The role of prophylactic central lymph node dissection (pCLND) in the treatment of differentiated thyroid cancer (DTC) is controversial and still a matter of debate. The primary outcome of our study was to assess whether pCLND is effective in reducing the incidence of recurrent disease, and the secondary goal was to estimate the incidence of postoperative complications in patients who underwent pCLND and to evaluate the prognostic value of occult node metastases. In this retrospective study, we included patients with preoperative diagnosis of DTC and clinically uninvolved lymph nodes (cN0). The patients were divided into two groups, depending on the surgical approach: total thyroidectomy alone (TT group) or total thyroidectomy and pCLND (pCLND group). Three hundred and ninety-nine patients were included in this study, 320 (80.2%) in the TT group and 79 (19.8%) in the pCLND group. There were no significant differences in morbidity among the two groups. Histopathological evaluation demonstrated a similar distribution of aggressive features, especially regarding multicentricity, extrathyroidal extension, and angioinvasivity between the two groups. Occult lymph node metastases were found in 20 (25.3%) patients in the pCLND group. Prophylactic CLND was effective in improving disease-free survival in patients with intermediate and high risk of disease recurrence (p = 0.0392); occult lymph node metastases resulted as a significant negative prognostic factor (p < 0.001). Full article
(This article belongs to the Special Issue Advances in the Diagnosis and Treatment of Thyroid Carcinoma)
Show Figures

Figure 1

Review

Jump to: Research

Review
Current Management of Bone Metastases from Differentiated Thyroid Cancer
Cancers 2021, 13(17), 4429; https://doi.org/10.3390/cancers13174429 - 02 Sep 2021
Cited by 1 | Viewed by 613
Abstract
After the lung, the skeleton is the second most common site of distant metastases in differentiated thyroid carcinoma (DTC). Patients with osteolytic bone metastases (BMs) from thyroid carcinoma often have significantly reduced performance status and quality of life. Recent advancements in cancer therapy [...] Read more.
After the lung, the skeleton is the second most common site of distant metastases in differentiated thyroid carcinoma (DTC). Patients with osteolytic bone metastases (BMs) from thyroid carcinoma often have significantly reduced performance status and quality of life. Recent advancements in cancer therapy have improved overall survival in multiple cancer subtypes, including thyroid cancer. Therefore, long-term local control of thyroid BMs is desired, especially in patients with a single metastasis or oligometastases. Here, we reviewed the current management options for DTC-BMs and especially focused on local treatments for long-term local tumor control from an orthopedic tumor surgeon’s point of view. Metastasectomy and stereotactic radiosurgery can be performed either alone or in combination with radioiodine therapy and kinase inhibitors to cure skeletal lesions in selected patients. Percutaneous procedures have been developed in recent years, and they can also have a curative role in small BMs. Recent advancements in local therapies have the potential to provide not only long-term local tumor control but also a better prognosis. Full article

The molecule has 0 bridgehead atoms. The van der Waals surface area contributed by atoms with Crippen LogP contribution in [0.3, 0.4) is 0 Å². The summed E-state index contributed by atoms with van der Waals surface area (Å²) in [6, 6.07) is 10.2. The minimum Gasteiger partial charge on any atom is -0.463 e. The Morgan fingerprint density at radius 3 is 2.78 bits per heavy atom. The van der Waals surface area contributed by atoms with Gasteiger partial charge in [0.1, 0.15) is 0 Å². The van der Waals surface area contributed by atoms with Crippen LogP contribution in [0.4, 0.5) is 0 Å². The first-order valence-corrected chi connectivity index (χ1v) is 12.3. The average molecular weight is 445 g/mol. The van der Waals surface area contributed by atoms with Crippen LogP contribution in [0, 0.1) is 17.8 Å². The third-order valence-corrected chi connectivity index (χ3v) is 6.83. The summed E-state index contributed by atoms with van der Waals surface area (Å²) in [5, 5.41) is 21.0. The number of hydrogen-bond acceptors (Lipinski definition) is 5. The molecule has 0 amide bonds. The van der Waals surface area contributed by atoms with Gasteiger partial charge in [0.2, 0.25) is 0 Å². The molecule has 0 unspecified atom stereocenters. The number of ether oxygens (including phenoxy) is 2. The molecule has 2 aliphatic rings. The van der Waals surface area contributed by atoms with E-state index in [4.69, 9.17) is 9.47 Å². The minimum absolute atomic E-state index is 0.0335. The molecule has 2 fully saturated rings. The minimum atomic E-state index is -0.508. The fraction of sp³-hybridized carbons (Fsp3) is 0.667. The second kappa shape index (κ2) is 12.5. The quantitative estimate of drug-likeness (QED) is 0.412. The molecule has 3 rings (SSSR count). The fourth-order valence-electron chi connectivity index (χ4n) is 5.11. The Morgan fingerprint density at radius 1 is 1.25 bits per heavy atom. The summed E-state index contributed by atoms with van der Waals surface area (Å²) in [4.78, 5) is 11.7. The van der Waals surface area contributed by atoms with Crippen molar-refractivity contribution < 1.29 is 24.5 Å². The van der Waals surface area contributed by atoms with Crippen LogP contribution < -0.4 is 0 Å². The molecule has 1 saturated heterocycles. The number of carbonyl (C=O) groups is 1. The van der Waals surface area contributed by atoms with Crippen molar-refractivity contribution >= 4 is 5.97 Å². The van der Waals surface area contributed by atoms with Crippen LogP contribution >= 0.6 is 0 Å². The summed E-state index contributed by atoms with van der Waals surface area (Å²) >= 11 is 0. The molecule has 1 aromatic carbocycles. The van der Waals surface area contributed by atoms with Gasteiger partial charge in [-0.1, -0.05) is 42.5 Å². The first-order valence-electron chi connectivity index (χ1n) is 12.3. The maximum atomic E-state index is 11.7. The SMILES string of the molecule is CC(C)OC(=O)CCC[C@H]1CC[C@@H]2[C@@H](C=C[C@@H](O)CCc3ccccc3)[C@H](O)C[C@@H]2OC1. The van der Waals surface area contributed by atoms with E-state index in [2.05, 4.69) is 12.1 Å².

(This article belongs to the Special Issue Advances in the Diagnosis and Treatment of Thyroid Carcinoma)
Show Figures

Figure 1

Review
PRKAR1A and Thyroid Tumors
Cancers 2021, 13(15), 3834; https://doi.org/10.3390/cancers13153834 - 30 Jul 2021
Viewed by 618
Abstract
Thyroid cancer is the most common type of endocrine malignancy and the incidence is rapidly increasing. Follicular (FTC) and papillary thyroid (PTC) carcinomas comprise the well-differentiated subtype and they are the two most common thyroid carcinomas. Multiple molecular genetic and epigenetic alterations have [...] Read more.
Thyroid cancer is the most common type of endocrine malignancy and the incidence is rapidly increasing. Follicular (FTC) and papillary thyroid (PTC) carcinomas comprise the well-differentiated subtype and they are the two most common thyroid carcinomas. Multiple molecular genetic and epigenetic alterations have been identified in various types of thyroid tumors over the years. Point mutations in BRAF, RAS as well as RET/PTC and PAX8/PPARγ chromosomal rearrangements are common. Thyroid cancer, including both FTC and PTC, has been observed in patients with Carney Complex (CNC), a syndrome that is inherited in an autosomal dominant manner and predisposes to various tumors. CNC is caused by inactivating mutations in the tumor-suppressor gene encoding the cyclic AMP (cAMP)-dependent protein kinase A (PKA) type 1α regulatory subunit (PRKAR1A) mapped in chromosome 17 (17q22–24). Growth of the thyroid is driven by the TSH/cAMP/PKA signaling pathway and it has been shown in mouse models that PKA activation through genetic ablation of the regulatory subunit Prkar1a can cause FTC. In this review, we provide an overview of the molecular mechanisms contributing to thyroid tumorigenesis associated with inactivation of the RRKAR1A gene. Full article